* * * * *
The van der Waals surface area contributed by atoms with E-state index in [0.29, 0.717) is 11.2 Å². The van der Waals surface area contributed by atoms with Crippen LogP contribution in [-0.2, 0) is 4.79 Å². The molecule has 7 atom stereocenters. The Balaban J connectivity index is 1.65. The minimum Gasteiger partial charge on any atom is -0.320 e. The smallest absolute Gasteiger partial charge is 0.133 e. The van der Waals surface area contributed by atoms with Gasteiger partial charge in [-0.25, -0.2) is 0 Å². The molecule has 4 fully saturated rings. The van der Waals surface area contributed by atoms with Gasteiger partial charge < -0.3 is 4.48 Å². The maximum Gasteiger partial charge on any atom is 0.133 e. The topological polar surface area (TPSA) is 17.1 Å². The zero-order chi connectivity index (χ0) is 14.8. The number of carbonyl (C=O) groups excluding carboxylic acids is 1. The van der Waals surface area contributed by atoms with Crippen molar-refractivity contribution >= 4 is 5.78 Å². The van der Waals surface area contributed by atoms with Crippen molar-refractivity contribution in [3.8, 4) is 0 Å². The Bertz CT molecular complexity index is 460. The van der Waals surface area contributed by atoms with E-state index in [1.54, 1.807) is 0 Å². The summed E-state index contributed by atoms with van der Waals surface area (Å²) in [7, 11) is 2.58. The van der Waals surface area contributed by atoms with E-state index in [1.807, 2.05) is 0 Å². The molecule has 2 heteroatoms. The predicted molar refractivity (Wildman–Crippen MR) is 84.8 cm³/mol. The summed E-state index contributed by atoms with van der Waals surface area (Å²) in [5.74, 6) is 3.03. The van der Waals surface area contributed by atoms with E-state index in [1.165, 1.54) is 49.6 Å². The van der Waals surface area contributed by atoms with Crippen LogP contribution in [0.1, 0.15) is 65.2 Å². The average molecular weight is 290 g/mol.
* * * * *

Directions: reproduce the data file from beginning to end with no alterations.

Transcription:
The van der Waals surface area contributed by atoms with E-state index in [0.29, 0.717) is 11.2 Å². The van der Waals surface area contributed by atoms with Crippen LogP contribution in [-0.2, 0) is 4.79 Å². The molecule has 7 atom stereocenters. The Balaban J connectivity index is 1.65. The minimum Gasteiger partial charge on any atom is -0.320 e. The smallest absolute Gasteiger partial charge is 0.133 e. The van der Waals surface area contributed by atoms with Gasteiger partial charge in [-0.25, -0.2) is 0 Å². The molecule has 4 fully saturated rings. The van der Waals surface area contributed by atoms with Gasteiger partial charge < -0.3 is 4.48 Å². The maximum Gasteiger partial charge on any atom is 0.133 e. The topological polar surface area (TPSA) is 17.1 Å². The zero-order chi connectivity index (χ0) is 14.8. The number of carbonyl (C=O) groups excluding carboxylic acids is 1. The van der Waals surface area contributed by atoms with Crippen molar-refractivity contribution >= 4 is 5.78 Å². The van der Waals surface area contributed by atoms with Crippen molar-refractivity contribution in [3.8, 4) is 0 Å². The Bertz CT molecular complexity index is 460. The van der Waals surface area contributed by atoms with E-state index in [1.54, 1.807) is 0 Å². The summed E-state index contributed by atoms with van der Waals surface area (Å²) in [7, 11) is 2.58. The van der Waals surface area contributed by atoms with E-state index in [1.807, 2.05) is 0 Å². The molecule has 2 heteroatoms. The predicted molar refractivity (Wildman–Crippen MR) is 84.8 cm³/mol. The summed E-state index contributed by atoms with van der Waals surface area (Å²) in [5.74, 6) is 3.03. The van der Waals surface area contributed by atoms with E-state index in [1.165, 1.54) is 49.6 Å². The van der Waals surface area contributed by atoms with Crippen LogP contribution in [0.1, 0.15) is 65.2 Å². The average molecular weight is 290 g/mol.